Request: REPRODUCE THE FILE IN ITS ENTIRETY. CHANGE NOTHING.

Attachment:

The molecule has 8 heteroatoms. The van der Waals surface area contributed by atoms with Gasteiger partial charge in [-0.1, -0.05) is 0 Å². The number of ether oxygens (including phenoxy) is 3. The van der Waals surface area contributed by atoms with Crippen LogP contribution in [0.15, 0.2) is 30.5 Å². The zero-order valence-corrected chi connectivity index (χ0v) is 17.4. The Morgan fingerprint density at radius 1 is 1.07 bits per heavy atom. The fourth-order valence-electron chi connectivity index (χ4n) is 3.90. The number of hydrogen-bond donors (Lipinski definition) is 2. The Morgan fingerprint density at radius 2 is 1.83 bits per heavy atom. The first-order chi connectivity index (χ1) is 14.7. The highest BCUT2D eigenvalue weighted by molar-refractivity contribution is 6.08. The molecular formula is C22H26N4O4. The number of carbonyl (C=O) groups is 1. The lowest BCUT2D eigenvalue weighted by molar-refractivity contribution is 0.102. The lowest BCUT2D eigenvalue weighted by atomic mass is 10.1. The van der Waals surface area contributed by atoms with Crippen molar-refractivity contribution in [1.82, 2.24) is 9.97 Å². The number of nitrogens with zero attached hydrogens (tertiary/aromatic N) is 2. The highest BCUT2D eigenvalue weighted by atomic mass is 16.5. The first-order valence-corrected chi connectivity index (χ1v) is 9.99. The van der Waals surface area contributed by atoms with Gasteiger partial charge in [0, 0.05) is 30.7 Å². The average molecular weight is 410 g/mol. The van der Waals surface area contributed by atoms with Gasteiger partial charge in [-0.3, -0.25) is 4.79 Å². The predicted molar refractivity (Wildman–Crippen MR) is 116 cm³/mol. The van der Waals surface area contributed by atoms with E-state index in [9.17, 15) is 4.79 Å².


The molecule has 8 heteroatoms. The van der Waals surface area contributed by atoms with Gasteiger partial charge in [-0.1, -0.05) is 0 Å². The number of ether oxygens (including phenoxy) is 3. The van der Waals surface area contributed by atoms with Crippen LogP contribution in [0.15, 0.2) is 30.5 Å². The zero-order valence-corrected chi connectivity index (χ0v) is 17.4. The Morgan fingerprint density at radius 1 is 1.07 bits per heavy atom. The fourth-order valence-electron chi connectivity index (χ4n) is 3.90. The number of hydrogen-bond donors (Lipinski definition) is 2. The Morgan fingerprint density at radius 2 is 1.83 bits per heavy atom. The first-order chi connectivity index (χ1) is 14.7. The highest BCUT2D eigenvalue weighted by molar-refractivity contribution is 6.08. The molecular formula is C22H26N4O4. The number of carbonyl (C=O) groups is 1. The lowest BCUT2D eigenvalue weighted by molar-refractivity contribution is 0.102. The lowest BCUT2D eigenvalue weighted by atomic mass is 10.1. The van der Waals surface area contributed by atoms with Crippen molar-refractivity contribution in [1.82, 2.24) is 9.97 Å². The number of nitrogens with zero attached hydrogens (tertiary/aromatic N) is 2. The highest BCUT2D eigenvalue weighted by atomic mass is 16.5. The first-order valence-corrected chi connectivity index (χ1v) is 9.99. The van der Waals surface area contributed by atoms with Gasteiger partial charge in [0, 0.05) is 30.7 Å². The average molecular weight is 410 g/mol. The van der Waals surface area contributed by atoms with Gasteiger partial charge in [-0.3, -0.25) is 4.79 Å². The predicted molar refractivity (Wildman–Crippen MR) is 116 cm³/mol. The van der Waals surface area contributed by atoms with E-state index in [9.17, 15) is 4.79 Å².